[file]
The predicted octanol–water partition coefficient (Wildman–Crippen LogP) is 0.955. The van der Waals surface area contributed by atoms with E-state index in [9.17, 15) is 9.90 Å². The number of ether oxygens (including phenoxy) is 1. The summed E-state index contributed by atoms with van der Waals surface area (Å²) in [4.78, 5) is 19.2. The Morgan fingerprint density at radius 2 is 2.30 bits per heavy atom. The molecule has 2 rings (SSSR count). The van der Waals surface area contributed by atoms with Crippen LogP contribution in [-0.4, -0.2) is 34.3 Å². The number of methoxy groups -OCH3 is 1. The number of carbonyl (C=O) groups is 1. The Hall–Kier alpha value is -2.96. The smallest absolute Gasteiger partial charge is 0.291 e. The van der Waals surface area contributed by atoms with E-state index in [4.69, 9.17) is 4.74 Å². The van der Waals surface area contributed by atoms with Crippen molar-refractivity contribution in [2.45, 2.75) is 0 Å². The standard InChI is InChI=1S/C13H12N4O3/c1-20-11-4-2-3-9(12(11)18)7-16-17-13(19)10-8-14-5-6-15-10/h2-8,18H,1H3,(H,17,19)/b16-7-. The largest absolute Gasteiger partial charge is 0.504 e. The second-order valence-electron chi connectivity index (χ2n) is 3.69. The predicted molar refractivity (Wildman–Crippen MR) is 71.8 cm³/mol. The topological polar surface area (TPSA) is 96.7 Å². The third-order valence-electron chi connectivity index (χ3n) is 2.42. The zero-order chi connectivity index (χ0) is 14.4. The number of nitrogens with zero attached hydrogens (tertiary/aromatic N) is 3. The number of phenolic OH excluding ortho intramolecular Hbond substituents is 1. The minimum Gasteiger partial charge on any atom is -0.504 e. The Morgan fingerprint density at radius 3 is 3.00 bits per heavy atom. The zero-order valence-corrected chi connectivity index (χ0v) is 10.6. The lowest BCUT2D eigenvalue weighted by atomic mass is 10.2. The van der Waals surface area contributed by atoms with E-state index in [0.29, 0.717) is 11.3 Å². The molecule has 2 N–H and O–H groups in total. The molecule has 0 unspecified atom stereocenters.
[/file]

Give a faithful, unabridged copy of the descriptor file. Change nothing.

The predicted octanol–water partition coefficient (Wildman–Crippen LogP) is 0.955. The van der Waals surface area contributed by atoms with E-state index in [9.17, 15) is 9.90 Å². The number of ether oxygens (including phenoxy) is 1. The summed E-state index contributed by atoms with van der Waals surface area (Å²) in [4.78, 5) is 19.2. The Morgan fingerprint density at radius 2 is 2.30 bits per heavy atom. The molecule has 2 rings (SSSR count). The van der Waals surface area contributed by atoms with Crippen LogP contribution in [-0.4, -0.2) is 34.3 Å². The number of methoxy groups -OCH3 is 1. The number of carbonyl (C=O) groups is 1. The Hall–Kier alpha value is -2.96. The smallest absolute Gasteiger partial charge is 0.291 e. The van der Waals surface area contributed by atoms with E-state index in [4.69, 9.17) is 4.74 Å². The van der Waals surface area contributed by atoms with Crippen molar-refractivity contribution in [2.45, 2.75) is 0 Å². The standard InChI is InChI=1S/C13H12N4O3/c1-20-11-4-2-3-9(12(11)18)7-16-17-13(19)10-8-14-5-6-15-10/h2-8,18H,1H3,(H,17,19)/b16-7-. The largest absolute Gasteiger partial charge is 0.504 e. The second-order valence-electron chi connectivity index (χ2n) is 3.69. The predicted molar refractivity (Wildman–Crippen MR) is 71.8 cm³/mol. The topological polar surface area (TPSA) is 96.7 Å². The third-order valence-electron chi connectivity index (χ3n) is 2.42. The zero-order chi connectivity index (χ0) is 14.4. The number of nitrogens with zero attached hydrogens (tertiary/aromatic N) is 3. The number of phenolic OH excluding ortho intramolecular Hbond substituents is 1. The minimum Gasteiger partial charge on any atom is -0.504 e. The Morgan fingerprint density at radius 3 is 3.00 bits per heavy atom. The zero-order valence-corrected chi connectivity index (χ0v) is 10.6. The lowest BCUT2D eigenvalue weighted by atomic mass is 10.2. The van der Waals surface area contributed by atoms with E-state index in [0.29, 0.717) is 11.3 Å². The molecule has 2 N–H and O–H groups in total. The molecule has 0 unspecified atom stereocenters.